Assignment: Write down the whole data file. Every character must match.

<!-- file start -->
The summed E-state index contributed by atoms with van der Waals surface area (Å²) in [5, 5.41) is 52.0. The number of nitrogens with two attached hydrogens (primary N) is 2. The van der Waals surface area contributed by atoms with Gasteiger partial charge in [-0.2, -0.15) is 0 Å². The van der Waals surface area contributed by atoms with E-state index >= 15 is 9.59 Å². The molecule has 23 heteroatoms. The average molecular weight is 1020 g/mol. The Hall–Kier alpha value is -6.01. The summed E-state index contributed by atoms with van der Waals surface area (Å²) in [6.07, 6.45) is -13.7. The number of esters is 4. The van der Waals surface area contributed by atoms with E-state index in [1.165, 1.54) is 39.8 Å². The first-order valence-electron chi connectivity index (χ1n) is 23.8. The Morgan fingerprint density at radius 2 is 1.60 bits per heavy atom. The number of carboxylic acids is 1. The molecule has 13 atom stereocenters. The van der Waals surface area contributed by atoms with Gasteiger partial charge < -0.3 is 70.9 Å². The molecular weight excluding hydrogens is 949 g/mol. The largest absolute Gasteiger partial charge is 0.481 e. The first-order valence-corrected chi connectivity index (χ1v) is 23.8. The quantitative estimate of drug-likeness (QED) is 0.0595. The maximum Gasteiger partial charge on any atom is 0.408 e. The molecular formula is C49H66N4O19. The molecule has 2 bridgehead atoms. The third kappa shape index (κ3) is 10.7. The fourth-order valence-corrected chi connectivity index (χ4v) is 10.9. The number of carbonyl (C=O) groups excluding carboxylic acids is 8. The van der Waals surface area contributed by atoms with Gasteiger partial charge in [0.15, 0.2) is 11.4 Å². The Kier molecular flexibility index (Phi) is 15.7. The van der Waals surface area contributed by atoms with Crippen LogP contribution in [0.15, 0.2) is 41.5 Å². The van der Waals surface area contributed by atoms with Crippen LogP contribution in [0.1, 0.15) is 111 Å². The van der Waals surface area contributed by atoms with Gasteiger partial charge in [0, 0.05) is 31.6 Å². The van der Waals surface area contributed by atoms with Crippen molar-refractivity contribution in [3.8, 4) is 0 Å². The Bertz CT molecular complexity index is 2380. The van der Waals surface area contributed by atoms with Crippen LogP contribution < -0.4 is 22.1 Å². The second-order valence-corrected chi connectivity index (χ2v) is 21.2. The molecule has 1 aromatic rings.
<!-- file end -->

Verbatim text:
The summed E-state index contributed by atoms with van der Waals surface area (Å²) in [5, 5.41) is 52.0. The number of nitrogens with two attached hydrogens (primary N) is 2. The van der Waals surface area contributed by atoms with Gasteiger partial charge in [-0.2, -0.15) is 0 Å². The van der Waals surface area contributed by atoms with E-state index >= 15 is 9.59 Å². The molecule has 23 heteroatoms. The average molecular weight is 1020 g/mol. The Hall–Kier alpha value is -6.01. The summed E-state index contributed by atoms with van der Waals surface area (Å²) in [6.07, 6.45) is -13.7. The number of esters is 4. The van der Waals surface area contributed by atoms with E-state index in [1.165, 1.54) is 39.8 Å². The first-order valence-electron chi connectivity index (χ1n) is 23.8. The Morgan fingerprint density at radius 2 is 1.60 bits per heavy atom. The number of carboxylic acids is 1. The molecule has 13 atom stereocenters. The van der Waals surface area contributed by atoms with Gasteiger partial charge < -0.3 is 70.9 Å². The molecular weight excluding hydrogens is 949 g/mol. The largest absolute Gasteiger partial charge is 0.481 e. The first-order valence-corrected chi connectivity index (χ1v) is 23.8. The quantitative estimate of drug-likeness (QED) is 0.0595. The maximum Gasteiger partial charge on any atom is 0.408 e. The molecular formula is C49H66N4O19. The molecule has 2 bridgehead atoms. The third kappa shape index (κ3) is 10.7. The fourth-order valence-corrected chi connectivity index (χ4v) is 10.9. The number of carbonyl (C=O) groups excluding carboxylic acids is 8. The van der Waals surface area contributed by atoms with Gasteiger partial charge in [0.15, 0.2) is 11.4 Å². The Kier molecular flexibility index (Phi) is 15.7. The van der Waals surface area contributed by atoms with Crippen LogP contribution in [0.15, 0.2) is 41.5 Å². The van der Waals surface area contributed by atoms with Crippen LogP contribution in [0.1, 0.15) is 111 Å². The van der Waals surface area contributed by atoms with Gasteiger partial charge in [0, 0.05) is 31.6 Å². The van der Waals surface area contributed by atoms with Crippen molar-refractivity contribution in [3.8, 4) is 0 Å². The Bertz CT molecular complexity index is 2380. The van der Waals surface area contributed by atoms with Crippen LogP contribution < -0.4 is 22.1 Å². The second-order valence-corrected chi connectivity index (χ2v) is 21.2. The molecule has 1 aromatic rings.